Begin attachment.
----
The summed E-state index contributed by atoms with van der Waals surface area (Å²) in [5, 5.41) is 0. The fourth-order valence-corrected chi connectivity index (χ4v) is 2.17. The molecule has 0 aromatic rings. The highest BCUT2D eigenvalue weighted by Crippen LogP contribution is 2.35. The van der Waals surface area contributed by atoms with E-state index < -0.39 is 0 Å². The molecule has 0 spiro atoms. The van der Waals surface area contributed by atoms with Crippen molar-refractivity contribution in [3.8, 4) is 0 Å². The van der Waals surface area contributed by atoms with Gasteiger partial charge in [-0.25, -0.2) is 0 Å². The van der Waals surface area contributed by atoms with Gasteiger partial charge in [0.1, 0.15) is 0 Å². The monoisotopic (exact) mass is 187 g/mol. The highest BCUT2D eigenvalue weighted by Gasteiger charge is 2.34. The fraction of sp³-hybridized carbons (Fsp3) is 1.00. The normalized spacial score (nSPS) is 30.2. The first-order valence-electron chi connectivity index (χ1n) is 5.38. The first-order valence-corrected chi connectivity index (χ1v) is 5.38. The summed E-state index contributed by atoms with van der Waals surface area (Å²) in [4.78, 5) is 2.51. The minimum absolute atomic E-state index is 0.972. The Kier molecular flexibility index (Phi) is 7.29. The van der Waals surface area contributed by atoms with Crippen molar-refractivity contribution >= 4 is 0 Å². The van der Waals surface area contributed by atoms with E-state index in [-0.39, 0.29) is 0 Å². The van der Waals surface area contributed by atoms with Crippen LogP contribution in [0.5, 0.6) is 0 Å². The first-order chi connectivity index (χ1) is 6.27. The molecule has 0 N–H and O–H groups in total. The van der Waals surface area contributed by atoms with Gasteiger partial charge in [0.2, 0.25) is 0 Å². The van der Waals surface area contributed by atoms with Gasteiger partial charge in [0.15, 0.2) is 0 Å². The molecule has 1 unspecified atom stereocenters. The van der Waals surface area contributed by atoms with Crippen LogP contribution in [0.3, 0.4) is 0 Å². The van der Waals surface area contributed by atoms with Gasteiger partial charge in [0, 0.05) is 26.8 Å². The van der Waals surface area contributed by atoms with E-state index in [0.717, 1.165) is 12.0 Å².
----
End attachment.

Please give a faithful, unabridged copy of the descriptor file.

The summed E-state index contributed by atoms with van der Waals surface area (Å²) in [5, 5.41) is 0. The fourth-order valence-corrected chi connectivity index (χ4v) is 2.17. The molecule has 0 aromatic rings. The highest BCUT2D eigenvalue weighted by Crippen LogP contribution is 2.35. The van der Waals surface area contributed by atoms with E-state index < -0.39 is 0 Å². The molecule has 0 spiro atoms. The van der Waals surface area contributed by atoms with Crippen molar-refractivity contribution in [3.8, 4) is 0 Å². The van der Waals surface area contributed by atoms with Gasteiger partial charge in [-0.25, -0.2) is 0 Å². The van der Waals surface area contributed by atoms with Gasteiger partial charge in [0.1, 0.15) is 0 Å². The monoisotopic (exact) mass is 187 g/mol. The highest BCUT2D eigenvalue weighted by Gasteiger charge is 2.34. The fraction of sp³-hybridized carbons (Fsp3) is 1.00. The normalized spacial score (nSPS) is 30.2. The first-order valence-electron chi connectivity index (χ1n) is 5.38. The first-order valence-corrected chi connectivity index (χ1v) is 5.38. The summed E-state index contributed by atoms with van der Waals surface area (Å²) in [4.78, 5) is 2.51. The minimum absolute atomic E-state index is 0.972. The Kier molecular flexibility index (Phi) is 7.29. The van der Waals surface area contributed by atoms with Crippen molar-refractivity contribution >= 4 is 0 Å². The van der Waals surface area contributed by atoms with E-state index in [-0.39, 0.29) is 0 Å². The van der Waals surface area contributed by atoms with Crippen LogP contribution in [0.5, 0.6) is 0 Å². The first-order chi connectivity index (χ1) is 6.27. The molecule has 0 N–H and O–H groups in total. The van der Waals surface area contributed by atoms with Gasteiger partial charge in [0.2, 0.25) is 0 Å². The van der Waals surface area contributed by atoms with Gasteiger partial charge in [0.15, 0.2) is 0 Å². The molecule has 1 unspecified atom stereocenters. The van der Waals surface area contributed by atoms with Crippen LogP contribution in [0.3, 0.4) is 0 Å². The van der Waals surface area contributed by atoms with Gasteiger partial charge in [0, 0.05) is 26.8 Å². The van der Waals surface area contributed by atoms with E-state index in [0.717, 1.165) is 12.0 Å².